What are the Differences Between Social Security Disability and Social Security Income?
Disability Attorney in Tulsa OK Explains SSDI and SSI Benefits
Many people confuse the terms Social Security disability insurance (SSDI or SSD) and Supplemental Security income (SSI). While the Social Security Administration (SSA) oversees both programs and the definition of a disability is the same for each, the terms are not one in the same.
SSI and SSDI Differences in Eligibility, Qualifications and Social Security Benefits
- Funding — The Social Security taxes that workers, employers and self-employed individuals pay finance the SSDI program. The SSI program, on the other hand, receives funds through general tax revenues rather than Social Security trust funds.
- Eligibility — Disabled individuals with disabilities who are above full retirement age are not eligible for SSDI benefits, but disabled individuals of any age can qualify for SSI benefits.
- Qualifications — You qualify for SSDI benefits based on your work history, and the SSA determines the amount of the benefits by work history. You may qualify for SSI benefits if you have limited income and resources to meet the living arrangement requirements.
- Medical benefits — An individual receiving SSDI benefits will automatically get Medicare coverage after receiving disability benefits for two years. People receiving SSI benefits will automatically be eligible for Medicaid.
- Review of benefits — For individuals receiving SSDI benefits, the SSA will conduct a Continuing Disability Review (CDR) approximately every three years, unless it determines that you have a condition that is expected to improve sooner than that. However, if you receive SSI benefits, the SSA will review your financial records every year to make sure you still qualify. If your income exceeds the maximums, the benefits will stop. Learn more about the SSI income limits and what can make you lose your disability benefits.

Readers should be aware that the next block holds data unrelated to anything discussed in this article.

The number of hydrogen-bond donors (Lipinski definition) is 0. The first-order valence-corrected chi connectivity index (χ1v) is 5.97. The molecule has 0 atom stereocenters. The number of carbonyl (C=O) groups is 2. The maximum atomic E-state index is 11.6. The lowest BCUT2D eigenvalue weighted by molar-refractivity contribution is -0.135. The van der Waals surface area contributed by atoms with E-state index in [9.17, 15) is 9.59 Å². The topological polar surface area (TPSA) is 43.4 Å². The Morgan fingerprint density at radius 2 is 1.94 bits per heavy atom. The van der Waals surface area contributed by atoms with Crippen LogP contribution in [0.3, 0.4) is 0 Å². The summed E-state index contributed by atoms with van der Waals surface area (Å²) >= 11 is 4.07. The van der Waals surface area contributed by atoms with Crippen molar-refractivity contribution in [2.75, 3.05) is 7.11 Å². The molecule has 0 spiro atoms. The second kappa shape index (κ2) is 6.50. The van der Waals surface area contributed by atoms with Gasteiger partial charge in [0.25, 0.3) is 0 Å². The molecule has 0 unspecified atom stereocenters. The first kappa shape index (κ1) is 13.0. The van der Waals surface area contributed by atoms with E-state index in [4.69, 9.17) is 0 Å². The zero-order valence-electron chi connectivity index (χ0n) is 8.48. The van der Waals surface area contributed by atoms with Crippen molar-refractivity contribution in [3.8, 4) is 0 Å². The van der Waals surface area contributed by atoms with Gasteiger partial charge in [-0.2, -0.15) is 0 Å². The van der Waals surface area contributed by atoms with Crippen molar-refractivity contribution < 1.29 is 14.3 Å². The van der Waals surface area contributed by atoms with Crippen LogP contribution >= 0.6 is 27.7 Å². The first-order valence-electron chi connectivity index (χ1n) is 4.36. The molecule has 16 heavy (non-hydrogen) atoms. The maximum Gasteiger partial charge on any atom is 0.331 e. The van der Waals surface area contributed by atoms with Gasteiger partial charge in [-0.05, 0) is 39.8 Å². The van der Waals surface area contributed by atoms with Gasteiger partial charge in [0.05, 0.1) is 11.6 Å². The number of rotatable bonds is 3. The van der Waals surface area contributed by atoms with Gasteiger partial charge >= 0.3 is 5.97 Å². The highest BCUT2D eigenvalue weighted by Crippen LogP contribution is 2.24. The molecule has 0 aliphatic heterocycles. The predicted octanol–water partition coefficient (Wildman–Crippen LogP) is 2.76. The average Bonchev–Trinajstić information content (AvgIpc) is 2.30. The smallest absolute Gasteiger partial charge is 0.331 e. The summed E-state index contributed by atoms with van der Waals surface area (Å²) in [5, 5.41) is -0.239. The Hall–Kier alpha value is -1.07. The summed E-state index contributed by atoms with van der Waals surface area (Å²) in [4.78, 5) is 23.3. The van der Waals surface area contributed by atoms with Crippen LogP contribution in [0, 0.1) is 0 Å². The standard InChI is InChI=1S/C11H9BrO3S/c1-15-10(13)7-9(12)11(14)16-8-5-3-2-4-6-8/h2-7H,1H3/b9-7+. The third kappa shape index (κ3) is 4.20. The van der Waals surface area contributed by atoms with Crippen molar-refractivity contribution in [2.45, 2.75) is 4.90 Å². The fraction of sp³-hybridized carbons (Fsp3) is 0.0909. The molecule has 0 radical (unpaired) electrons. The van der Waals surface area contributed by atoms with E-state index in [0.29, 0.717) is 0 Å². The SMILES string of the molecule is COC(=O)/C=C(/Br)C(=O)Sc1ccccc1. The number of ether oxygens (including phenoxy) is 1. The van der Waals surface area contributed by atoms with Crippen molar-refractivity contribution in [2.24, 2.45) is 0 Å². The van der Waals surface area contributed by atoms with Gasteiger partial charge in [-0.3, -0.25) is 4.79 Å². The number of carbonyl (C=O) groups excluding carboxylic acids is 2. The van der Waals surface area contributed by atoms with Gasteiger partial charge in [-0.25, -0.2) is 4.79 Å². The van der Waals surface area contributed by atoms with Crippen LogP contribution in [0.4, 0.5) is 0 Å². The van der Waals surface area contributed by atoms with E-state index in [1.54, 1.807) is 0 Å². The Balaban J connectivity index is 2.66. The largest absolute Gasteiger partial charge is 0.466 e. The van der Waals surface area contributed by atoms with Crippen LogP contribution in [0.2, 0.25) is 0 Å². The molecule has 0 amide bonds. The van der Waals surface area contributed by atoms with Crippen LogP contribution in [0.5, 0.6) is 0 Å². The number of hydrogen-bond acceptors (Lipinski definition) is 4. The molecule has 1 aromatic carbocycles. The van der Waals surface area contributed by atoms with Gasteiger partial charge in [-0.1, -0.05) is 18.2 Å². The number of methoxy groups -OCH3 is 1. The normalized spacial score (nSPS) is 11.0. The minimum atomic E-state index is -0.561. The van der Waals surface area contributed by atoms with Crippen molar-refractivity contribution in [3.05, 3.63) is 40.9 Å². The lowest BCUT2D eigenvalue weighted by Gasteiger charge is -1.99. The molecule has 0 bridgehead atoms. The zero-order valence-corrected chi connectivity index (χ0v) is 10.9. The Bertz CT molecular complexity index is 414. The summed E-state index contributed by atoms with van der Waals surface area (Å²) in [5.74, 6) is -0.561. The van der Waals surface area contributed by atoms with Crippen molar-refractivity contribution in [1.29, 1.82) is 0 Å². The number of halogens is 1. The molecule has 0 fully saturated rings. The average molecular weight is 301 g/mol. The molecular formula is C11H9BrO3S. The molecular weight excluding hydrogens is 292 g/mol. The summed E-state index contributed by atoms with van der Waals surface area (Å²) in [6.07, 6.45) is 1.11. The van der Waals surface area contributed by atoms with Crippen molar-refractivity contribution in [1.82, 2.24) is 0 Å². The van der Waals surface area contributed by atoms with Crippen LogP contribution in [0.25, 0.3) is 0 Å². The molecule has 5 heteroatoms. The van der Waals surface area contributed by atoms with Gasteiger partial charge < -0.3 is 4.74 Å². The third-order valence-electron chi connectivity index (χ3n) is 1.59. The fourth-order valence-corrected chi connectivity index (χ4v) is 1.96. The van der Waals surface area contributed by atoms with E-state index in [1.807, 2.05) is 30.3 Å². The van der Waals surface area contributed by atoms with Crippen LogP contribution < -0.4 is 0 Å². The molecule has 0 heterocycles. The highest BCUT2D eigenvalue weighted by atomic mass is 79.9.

- Additional beneficiaries — Dependents of an SSDI recipient may be able to receive a payment based on the record of individuals with disabilities, including children under 18, adult disabled children or some spouses. There are no dependent payments available for SSI recipients, as payment only goes to the individual with a disability.
- When payments start — You are not eligible to receive SSDI benefits during the first five months of your disability, but SSI benefits start on the first day of the month in which you apply.
Get Help Filing a Disability Claim or Appeal from a Disability Attorney Near Me
If you need assistance determining whether you qualify for SSD or SSI disability and what your best options for disability benefits are, contact our Social Security disability lawyers. We provide all initial disability claim reviews at no cost. If we decide to pursue your disability claim, you pay no attorney fees for our services if your case is unsuccessful.
Get in touch with our disability law firm in Tulsa today to begin working with an experienced team of disability attorneys.